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Two African American women work at their desks, one viewing Amazon's advertising landing page.

As a de facto search engine of its own persuasion, Amazon has been poaching ad revenue from Google for some time. However, disrupting the revenue stream from their most recent victim – Facebook – is going to turn some heads.

According to Bloomberg, Apple’s recent privacy additions to products such as iPhones are largely responsible for the shift in ad spending. While platforms like Facebook and Instagram were originally goldmines for advertisers, these privacy features prevent tracking for targeting – a crucial aspect in any marketing campaign.

Internet privacy has been featured heavily in tech conversations for the last several years, and with Chrome phasing out third-party cookies, along with Safari and Firefox introducing roughly analogous policies, social media advertising is bound to become less useful as tracking strategies struggle to keep up with the aforementioned changes.

However, Amazon’s wide user base and separate categorization from social media companies makes it a clear alternative to the Facebook family, which is perhaps why Facebook advertisers are starting to jump ship in an effort to preserve their profits.

This is the premise behind the decision to reduce the Facebook ad spending of Vanity Planet by 22%, a home spa vendor, while facilitating a transition to Amazon. “We have inventory…and the biggest place we are growing is Amazon,” says Alex Dastmalchi, the entrepreneur who runs Vanity Planet.

That gap will only widen with Apple’s new privacy features. Bloomberg reports that when asked in June if they would consent to having their internet activity tracked, only one in four iPhone users did so; this makes it substantially harder for the ad campaigns unique to Facebook to target prospective buyers.

It also means that Amazon, having demonstrated a profound effectiveness in targeting individuals both pre- and post-purchase, stands to gain more than its fair share of sellers flocking to promote their products.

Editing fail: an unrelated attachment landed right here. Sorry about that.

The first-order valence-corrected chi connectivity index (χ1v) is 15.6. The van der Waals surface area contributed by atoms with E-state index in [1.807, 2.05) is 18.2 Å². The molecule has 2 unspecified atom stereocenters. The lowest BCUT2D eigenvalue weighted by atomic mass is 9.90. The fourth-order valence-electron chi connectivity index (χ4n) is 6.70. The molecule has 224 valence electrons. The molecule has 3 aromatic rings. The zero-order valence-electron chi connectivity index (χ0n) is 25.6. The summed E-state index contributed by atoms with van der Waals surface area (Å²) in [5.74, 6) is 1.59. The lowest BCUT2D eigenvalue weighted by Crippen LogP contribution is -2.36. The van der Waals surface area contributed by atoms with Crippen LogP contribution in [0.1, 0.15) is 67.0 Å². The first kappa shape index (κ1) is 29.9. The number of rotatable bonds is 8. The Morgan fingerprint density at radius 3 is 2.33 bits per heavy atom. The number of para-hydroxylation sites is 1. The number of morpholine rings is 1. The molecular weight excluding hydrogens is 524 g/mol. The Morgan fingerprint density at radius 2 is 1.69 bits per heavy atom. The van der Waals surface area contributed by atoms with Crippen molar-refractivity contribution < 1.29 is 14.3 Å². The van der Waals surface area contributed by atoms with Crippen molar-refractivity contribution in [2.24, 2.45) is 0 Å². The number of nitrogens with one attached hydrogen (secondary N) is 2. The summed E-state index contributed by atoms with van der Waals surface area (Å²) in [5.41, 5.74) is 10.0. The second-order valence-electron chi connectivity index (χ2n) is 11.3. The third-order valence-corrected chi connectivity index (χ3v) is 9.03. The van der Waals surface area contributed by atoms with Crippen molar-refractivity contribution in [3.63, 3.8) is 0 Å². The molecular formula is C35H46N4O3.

Jens Nicolaysen, co-founder of Shinesty (an eccentric underwear company), affirms the value that Amazon holds for sellers while acknowledging that it isn’t a perfect substitute for social media. While Nicolaysen laments the loss of the somewhat random introduction charm inherent on Instagram, he also believes in the power of brand loyalty, especially on a platform as high-profile as Amazon. “The bigger you are, the more you lose by not having any presence on Amazon,” he explains.

As privacy restrictions continue to ramp up in the coming months, it will be interesting to see how social media advertising evolves to keep up with this trend; it seems naive to assume that Amazon will replace Facebook’s ads entirely, tracking or no tracking.

Apple's privacy landing page showing iPhone users ability to shut off location services and a desktop image of a user's ability to control how their data is managed.

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Business Marketing

How many hours of the work week are actually efficient?

(BUSINESS MARKETING) Working more for that paycheck, more hours each week, on the weekends, on holidays can actually hurt productivity. So don’t do that, stay efficient.

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Clock pointed to 5:50 on a plain white wall, well tracked during the week.

Social media is always flooded with promises to get in shape, eat healthier and… hustle?

In hustle culture, it seems as though there’s no such thing as too much work. Nights, weekends and holidays are really just more time to be pushing towards your dreams and hobbies are just side hustles waiting to be monetized. Plus, with freelancing on the rise, there really is nothing stopping someone from making the most out of their 24 hours.

Hustle culture will have you believe that a full-time job isn’t enough. Is that true?

Although it’s a bit outdated, Gallup’s 2014 report on full-time US workers gives us an alarming glimpse into the effects of the hustle. For starters, 50% of full-time workers reported working over 40 hours a week – in fact, the average weekly hours for salaried employees was up to 49 hours.

So, what’s the deal with 40 hours anyway? The 40 hour work-week actually started with labor rights activists in the 1800s pushing for an 8 hour workday. In 1817, Robert Owen, a Welsh activist, reasoned this workday provided: “eight hours labor, eight hours recreation, eight hours rest.”

If you do the math, that’s a whopping 66% of the day devoted to personal needs, rather than labor!

Of course, it’s only natural to be skeptical of logic from two centuries ago coloring the way we do business in the 21st century. For starters, there’s plenty of labor to be done outside of the labor you’re paid to do. Meal prep, house cleaning, child care… that’s all work that needs to be done. It’s also all work that some of your favorite influencers are paying to get done while they pursue the “hustle.” For the average human, that would all be additional work to fall in the ‘recreation’ category.